In December 2019, RTI activist, peasant leader and anti-CAA protester Akhil Gogoi became one of the first victims of the amended UAPA, which permits the government to designate a person as a terrorist before any charges are proved against them in court. On August 7, the NIA special court rejected his bail plea in the case, which means his incarceration as an undertrial continues past its 240th day. On July 11, Gogoi had tested positive for Covid-19.
Dr Kafeel Khan’s troubles began in August 2017, when he received public praise for his work at the BRD hospital of Gorakhpur, at a time when UP CM and elected leader of the constituency, Adityanath, was drawing flak for the abysmal upkeep of medical facilities during a massive outbreak of pediatric encephalitis. Framed on charges from rape to running a private practice, Khan was arrested the same year, dismissed from his post, and has spent much of the subsequent years going in and out of jail, hunted by the UP government. Now imprisoned for the fourth time, for his opposition to the CAA—in particular for critical remarks against one “Mota bhai […] who does not believe in constitutional values”—and booked under the National Security Act, Khan is held in the Mathura Jail, in conditions he has described as “hellish”, while the Allahabad high court has given the central and state governments till August 19 to file their response to a petition challenging his arrest.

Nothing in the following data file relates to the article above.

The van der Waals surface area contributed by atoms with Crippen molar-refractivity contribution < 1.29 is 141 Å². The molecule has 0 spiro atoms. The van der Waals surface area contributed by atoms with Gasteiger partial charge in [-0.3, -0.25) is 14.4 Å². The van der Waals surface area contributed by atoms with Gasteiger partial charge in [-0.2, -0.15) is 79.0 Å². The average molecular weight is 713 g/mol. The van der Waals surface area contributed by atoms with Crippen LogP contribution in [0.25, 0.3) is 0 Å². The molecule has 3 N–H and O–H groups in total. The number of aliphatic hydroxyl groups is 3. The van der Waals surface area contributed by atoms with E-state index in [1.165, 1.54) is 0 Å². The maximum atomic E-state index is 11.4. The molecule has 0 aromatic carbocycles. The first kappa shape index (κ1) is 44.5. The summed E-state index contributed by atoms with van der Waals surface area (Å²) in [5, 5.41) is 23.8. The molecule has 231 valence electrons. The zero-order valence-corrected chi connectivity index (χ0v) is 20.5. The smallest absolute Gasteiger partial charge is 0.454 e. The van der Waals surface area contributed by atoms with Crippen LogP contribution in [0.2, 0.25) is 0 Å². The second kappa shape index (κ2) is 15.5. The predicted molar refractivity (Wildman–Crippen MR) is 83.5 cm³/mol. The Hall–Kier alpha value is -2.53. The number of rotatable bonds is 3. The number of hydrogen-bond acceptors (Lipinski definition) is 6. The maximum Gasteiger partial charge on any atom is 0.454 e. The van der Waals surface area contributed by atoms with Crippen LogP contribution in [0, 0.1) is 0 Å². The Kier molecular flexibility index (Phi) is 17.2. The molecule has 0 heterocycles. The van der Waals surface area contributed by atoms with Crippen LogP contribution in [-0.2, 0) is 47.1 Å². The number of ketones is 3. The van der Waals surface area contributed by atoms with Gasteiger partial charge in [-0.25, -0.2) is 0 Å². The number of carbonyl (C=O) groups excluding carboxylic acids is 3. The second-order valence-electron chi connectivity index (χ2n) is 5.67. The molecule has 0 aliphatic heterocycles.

- August 5, the day Narendra Modi and Adityanath were among the select crowd of 175 invitees at Ayodhya’s Ram temple ceremony, was also the first anniversary of the Modi government’s unilateral withdrawal of political rights from Kashmir. Eight million hostages is a staggering number, but one that has received little notice within India. In Amit Shah’s view, “Article 370 did not allow democracy in J&K.” Introducing real democracy has involved the detention of every living chief minister of the erstwhile state, one of the longest Internet shutdowns in global history, the deployment of 30,000 additional troops in the valley, the neglect of over 600 habeas corpus petitions by the judiciary, and economic ruin for the region. It is beyond the scope of this newsletter, or perhaps even a single book, to convey the scale of the calamity, but Reporters sans frontières ran a report (August 5) on what the information blackout did to both citizens and journalists. And here is Arundhati Roy’s incisive reading of the bigotry, brinkmanship and reckless cruelty afoot. Skye Arundhati Thomas’s blog for the LRB mentions the post-Covid refinements of torture—arbitrary stop and search conducted without PPE—innovated by the security forces.